Gender and genre

Back in 2010, as Kathryn Bigelow became the first woman to win an Oscar for Best Director, debates swirled about her war drama The Hurt Locker and about her body of work as a whole.  Both detractors and supporters were quick to point out that the aesthetic of Bigelow’s films was decidedly unfeminine.  She didn’t make romantic comedies, nor did she seem to be allied with the feminist avant-garde or indie circles.  Her films weren’t about women “finding themselves” or the bonds of sisterhood or the paradoxes of female sexuality.  They were mostly about…men.  One notable exception is her gynocentric cop drama Blue Steel, starring Jamie Lee Curtis; but even here, Bigelow could be accused (and was by some, I’m sure) of quite literally dressing up a strong woman in male clothes, casting her into the masculine genre of the police thriller. 

Bigelow is thus a difficult figure to place within a conventionally feminist history of cinema.  Because I like difficult figures, I appreciate her willingness to fuck with a whole host of expectations that attend the figure of the Female Director.  Her gravitation toward conventionally masculine genres and material, though, also means that I’ve often been as bored by her work as I am by most male-authored cop dramas and war films.  I was thus eager to sit down with Bigelow’s first feature, the well-regarded vampire flick Near Dark (1987).  As an avowed horror fan, I held out hope that this would be the Bigelow film for me.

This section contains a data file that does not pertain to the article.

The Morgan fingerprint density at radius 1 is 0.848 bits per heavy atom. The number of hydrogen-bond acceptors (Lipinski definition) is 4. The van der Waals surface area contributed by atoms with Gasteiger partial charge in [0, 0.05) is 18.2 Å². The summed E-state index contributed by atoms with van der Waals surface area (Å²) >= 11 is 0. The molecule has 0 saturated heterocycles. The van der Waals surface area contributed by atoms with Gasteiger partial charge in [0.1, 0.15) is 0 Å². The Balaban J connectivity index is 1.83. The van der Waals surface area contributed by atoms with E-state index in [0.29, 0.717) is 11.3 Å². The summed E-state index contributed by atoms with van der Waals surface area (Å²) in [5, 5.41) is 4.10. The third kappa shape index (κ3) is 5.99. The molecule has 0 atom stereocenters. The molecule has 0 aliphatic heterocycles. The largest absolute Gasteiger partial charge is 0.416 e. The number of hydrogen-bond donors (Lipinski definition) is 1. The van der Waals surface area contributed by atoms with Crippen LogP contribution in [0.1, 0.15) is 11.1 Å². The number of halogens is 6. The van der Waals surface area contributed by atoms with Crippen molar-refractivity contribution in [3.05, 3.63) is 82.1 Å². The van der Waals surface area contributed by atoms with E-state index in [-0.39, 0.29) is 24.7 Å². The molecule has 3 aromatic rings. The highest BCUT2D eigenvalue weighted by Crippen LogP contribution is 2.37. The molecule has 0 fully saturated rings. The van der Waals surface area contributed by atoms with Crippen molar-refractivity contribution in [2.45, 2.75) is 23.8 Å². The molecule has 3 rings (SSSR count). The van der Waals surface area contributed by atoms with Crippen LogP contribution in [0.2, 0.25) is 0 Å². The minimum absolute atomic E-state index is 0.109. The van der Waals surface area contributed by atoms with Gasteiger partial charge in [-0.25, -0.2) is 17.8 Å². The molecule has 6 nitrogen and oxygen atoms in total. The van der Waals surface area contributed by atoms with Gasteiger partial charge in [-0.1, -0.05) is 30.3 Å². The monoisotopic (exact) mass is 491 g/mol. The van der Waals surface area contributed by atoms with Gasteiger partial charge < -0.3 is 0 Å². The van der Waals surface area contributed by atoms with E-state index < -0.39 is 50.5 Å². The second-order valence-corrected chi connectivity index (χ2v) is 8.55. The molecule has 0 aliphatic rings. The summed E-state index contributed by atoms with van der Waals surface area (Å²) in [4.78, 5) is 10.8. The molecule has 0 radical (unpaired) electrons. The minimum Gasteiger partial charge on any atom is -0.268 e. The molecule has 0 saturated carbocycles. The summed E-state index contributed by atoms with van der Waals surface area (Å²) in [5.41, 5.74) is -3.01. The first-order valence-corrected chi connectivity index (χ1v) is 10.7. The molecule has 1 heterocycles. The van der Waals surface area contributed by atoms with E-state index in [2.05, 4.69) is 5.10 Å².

Near Dark is so unlike what I consider to be the great horror films that I’m tempted to call it a horror film for people who like noir Westerns and action thrillers more than horror films.  Some obligatory blood-sucking aside, Near Dark is basically about a gang of outlaws who prowl the roadhouses and highways of the rural West, preying on truck drivers and massacring locals.  Its milieu is that of the Coen Brothers’ Blood Simple (1985): sleazy motels, isolated farms, vast expanses of interstate; its vampires come off as Hell’s Angels with bigger teeth.  While these settings have lent themselves handily to other genres, they seem a poor fit for horror.  Many of the best horror films are characterized by a lush sensuality that seems at odds with the grittiness of the West.  There are certainly classic horror movies set in Western locales (The Texas Chainsaw Massacre being an obvious example), but they generally transform these locales into visceral, grotesque, otherworldly places.  The very texture of such films becomes infused with a sense of unease that’s heady and frequently erotic.  Near Dark, by contrast, does little to infuse the drab world of its setting with any real atmosphere.  Its conventions are also those of other genres: its showdowns are the same as in any number of by-the-numbers action films, dominated by shoot-outs and car chases.  Bigelow has not only succeeded in claiming male genres as her own, she has also made the horror genre over in their image—hard, tough, and frequently dull.        

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